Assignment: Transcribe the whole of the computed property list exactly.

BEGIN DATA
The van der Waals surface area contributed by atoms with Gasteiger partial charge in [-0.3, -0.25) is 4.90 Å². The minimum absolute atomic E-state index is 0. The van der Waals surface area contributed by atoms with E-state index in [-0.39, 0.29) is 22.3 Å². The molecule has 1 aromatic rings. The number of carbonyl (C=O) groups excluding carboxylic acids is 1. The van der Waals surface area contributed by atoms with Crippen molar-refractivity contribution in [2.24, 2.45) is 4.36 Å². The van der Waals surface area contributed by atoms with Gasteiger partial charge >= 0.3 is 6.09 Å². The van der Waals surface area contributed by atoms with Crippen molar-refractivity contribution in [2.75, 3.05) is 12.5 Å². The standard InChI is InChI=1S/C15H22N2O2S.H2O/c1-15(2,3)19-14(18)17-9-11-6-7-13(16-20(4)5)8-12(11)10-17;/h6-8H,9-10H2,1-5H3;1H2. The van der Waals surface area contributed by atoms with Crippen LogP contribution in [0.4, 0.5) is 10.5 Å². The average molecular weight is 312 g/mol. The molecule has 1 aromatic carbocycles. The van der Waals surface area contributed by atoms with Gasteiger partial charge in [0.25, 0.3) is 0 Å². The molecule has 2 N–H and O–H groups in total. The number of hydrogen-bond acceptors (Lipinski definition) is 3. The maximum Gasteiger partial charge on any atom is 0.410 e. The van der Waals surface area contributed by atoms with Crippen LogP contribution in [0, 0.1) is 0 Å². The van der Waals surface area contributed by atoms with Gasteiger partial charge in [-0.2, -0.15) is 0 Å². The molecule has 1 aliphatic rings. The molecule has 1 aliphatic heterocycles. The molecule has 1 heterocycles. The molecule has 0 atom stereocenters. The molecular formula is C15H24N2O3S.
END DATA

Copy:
The van der Waals surface area contributed by atoms with Gasteiger partial charge in [-0.3, -0.25) is 4.90 Å². The minimum absolute atomic E-state index is 0. The van der Waals surface area contributed by atoms with E-state index in [-0.39, 0.29) is 22.3 Å². The molecule has 1 aromatic rings. The number of carbonyl (C=O) groups excluding carboxylic acids is 1. The van der Waals surface area contributed by atoms with Crippen molar-refractivity contribution in [2.24, 2.45) is 4.36 Å². The van der Waals surface area contributed by atoms with Gasteiger partial charge >= 0.3 is 6.09 Å². The van der Waals surface area contributed by atoms with Crippen molar-refractivity contribution in [2.75, 3.05) is 12.5 Å². The standard InChI is InChI=1S/C15H22N2O2S.H2O/c1-15(2,3)19-14(18)17-9-11-6-7-13(16-20(4)5)8-12(11)10-17;/h6-8H,9-10H2,1-5H3;1H2. The van der Waals surface area contributed by atoms with Crippen LogP contribution in [0.4, 0.5) is 10.5 Å². The average molecular weight is 312 g/mol. The molecule has 1 aromatic carbocycles. The van der Waals surface area contributed by atoms with Gasteiger partial charge in [0.25, 0.3) is 0 Å². The molecule has 2 N–H and O–H groups in total. The number of hydrogen-bond acceptors (Lipinski definition) is 3. The maximum Gasteiger partial charge on any atom is 0.410 e. The van der Waals surface area contributed by atoms with Crippen LogP contribution in [0, 0.1) is 0 Å². The van der Waals surface area contributed by atoms with Gasteiger partial charge in [-0.2, -0.15) is 0 Å². The molecule has 1 aliphatic rings. The molecule has 1 aliphatic heterocycles. The molecule has 1 heterocycles. The molecule has 0 atom stereocenters. The molecular formula is C15H24N2O3S.